The past has come knocking

'Kúnlé Adébàjò
10 min readDec 7, 2017


Here’s the first draft of a speech written for presentation at the CIPMN Essay Competition Awards Ceremony to be held at Oriental Hotel, Lagos, on 14 December 2017. [Please note that the second draft is radically different, hence this publication].

Credit: African Media Agency

Knock! Knock! Knock!

Ladies and gentlemen, the past is here and it is knocking. While we revel in the grandness of the Information Age, while we think of ourselves as modern men having a feast on the Kilimanjaro of civilisation, while we compete among ourselves about whose university is the greatest, whose suit is the finest or whose ethnic group is the wisest, the horrors of the 18th century have come knocking. Can you hear the knocking sound? It is the whoosh of the whip landing on naked skin; the childlike cries of grown men. It is the raised voices of owners of and dealers in men, the muffled whimpers of free men shackled by circumstances and the resurrected calls for the abolition of daylight slavery. Wake up, Africa! the past has come knocking.

But why? Beyond the fact of Western interventionism, why is this happening? Beyond the meddling of American and French forces, why do we have this Libyan disaster on our hands? Why are African lives the least valued in today’s world, even by Africans themselves? Why are our brothers and sisters sold for as low as $400 or even less — half the price of one iPhone 7, or better still, why are they being sold at all?

No doubt, this crisis has been strengthened a great deal by our collective failure as independent nations to fend for our citizens. Just as we will have no question about a Mexican wall today in the United States if all Mexicans feel fulfilled in their country, there will be no illegal black immigrants if Mother Africa took good care of her children. Before a sane man can decide to cross the hellish Sahara and sail through the tumultuous Mediterranean Sea, to risk living his life as a second-class citizen, in fear and humiliation, then he must have considered his situation hopeless.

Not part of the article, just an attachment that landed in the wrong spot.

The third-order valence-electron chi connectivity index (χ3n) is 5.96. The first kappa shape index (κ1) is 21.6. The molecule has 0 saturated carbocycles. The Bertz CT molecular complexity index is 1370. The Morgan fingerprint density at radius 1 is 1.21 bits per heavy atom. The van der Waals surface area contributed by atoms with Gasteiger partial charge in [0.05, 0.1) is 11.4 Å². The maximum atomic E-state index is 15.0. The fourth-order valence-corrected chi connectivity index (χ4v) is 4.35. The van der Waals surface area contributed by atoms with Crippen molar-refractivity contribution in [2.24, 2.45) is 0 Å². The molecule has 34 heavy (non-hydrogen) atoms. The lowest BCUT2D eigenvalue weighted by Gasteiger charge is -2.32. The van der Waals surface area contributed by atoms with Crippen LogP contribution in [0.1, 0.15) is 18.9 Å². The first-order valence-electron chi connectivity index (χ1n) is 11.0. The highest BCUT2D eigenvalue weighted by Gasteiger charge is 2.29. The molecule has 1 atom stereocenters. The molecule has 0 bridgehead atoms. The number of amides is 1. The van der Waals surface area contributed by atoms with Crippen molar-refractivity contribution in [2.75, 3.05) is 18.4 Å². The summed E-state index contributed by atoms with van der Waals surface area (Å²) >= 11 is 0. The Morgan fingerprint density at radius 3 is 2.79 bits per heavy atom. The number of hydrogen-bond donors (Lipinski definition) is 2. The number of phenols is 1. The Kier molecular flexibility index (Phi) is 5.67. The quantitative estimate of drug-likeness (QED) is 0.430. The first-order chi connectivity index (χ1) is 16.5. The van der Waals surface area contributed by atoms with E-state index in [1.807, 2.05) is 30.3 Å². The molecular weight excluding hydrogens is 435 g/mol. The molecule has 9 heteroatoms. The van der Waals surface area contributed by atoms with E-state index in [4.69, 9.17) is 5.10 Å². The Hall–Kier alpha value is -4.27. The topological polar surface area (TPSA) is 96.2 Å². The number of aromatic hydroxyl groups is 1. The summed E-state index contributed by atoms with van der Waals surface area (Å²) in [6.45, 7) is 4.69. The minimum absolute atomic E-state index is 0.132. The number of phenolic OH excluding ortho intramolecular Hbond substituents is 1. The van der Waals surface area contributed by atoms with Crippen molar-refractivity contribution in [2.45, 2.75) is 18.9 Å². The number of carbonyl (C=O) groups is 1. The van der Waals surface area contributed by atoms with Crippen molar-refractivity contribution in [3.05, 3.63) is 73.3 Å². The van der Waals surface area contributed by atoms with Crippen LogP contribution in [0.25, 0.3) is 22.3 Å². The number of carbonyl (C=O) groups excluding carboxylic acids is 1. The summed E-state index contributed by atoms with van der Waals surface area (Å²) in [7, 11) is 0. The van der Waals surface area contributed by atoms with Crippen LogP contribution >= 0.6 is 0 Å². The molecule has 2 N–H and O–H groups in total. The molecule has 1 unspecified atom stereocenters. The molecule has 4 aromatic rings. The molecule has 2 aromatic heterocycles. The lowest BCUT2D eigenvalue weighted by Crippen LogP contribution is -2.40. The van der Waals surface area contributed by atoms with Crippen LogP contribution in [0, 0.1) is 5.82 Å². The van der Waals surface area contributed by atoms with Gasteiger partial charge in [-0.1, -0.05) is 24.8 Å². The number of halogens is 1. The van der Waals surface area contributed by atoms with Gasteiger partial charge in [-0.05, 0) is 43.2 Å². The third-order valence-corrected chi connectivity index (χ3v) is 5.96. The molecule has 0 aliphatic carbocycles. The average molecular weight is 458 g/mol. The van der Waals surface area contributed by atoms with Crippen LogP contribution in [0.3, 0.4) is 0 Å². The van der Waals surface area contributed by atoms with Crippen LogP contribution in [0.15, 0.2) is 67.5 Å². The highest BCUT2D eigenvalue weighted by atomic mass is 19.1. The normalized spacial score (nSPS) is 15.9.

The problem is even worse in Nigeria. Here, it is not only the dregs of the society, the lowest of the low, who have lost hope in the system, even those at the helms of affairs no longer believe in the Nigerian project. And so, everyone is just looking for a way to milk the available resources, get a slice of the national cake and escape to greener pastures. For the rich, our education system is not good enough, our hospitals are not good enough, our tourist centres are not good enough. The only thing good enough for them are our cemeteries — and even these are only good enough after their death.

For the poor who cannot afford to go to Germany for medical attention, Dubai for vacation or South Africa for honeymoon, solace is sought in visa lotteries, fraud and illegal migration. They get a student visa and refuse to come back. They marry a white man or woman not out of a state of love but out of love for a state. The owners of the land abuse them, arrest them, assault them or even murder their friends; but they bear all these. They remain, because home is not an option. Home is not homely. Home is a farce. Besides, is a diamond with rough edges not more valuable than a pebble, no matter how spotless?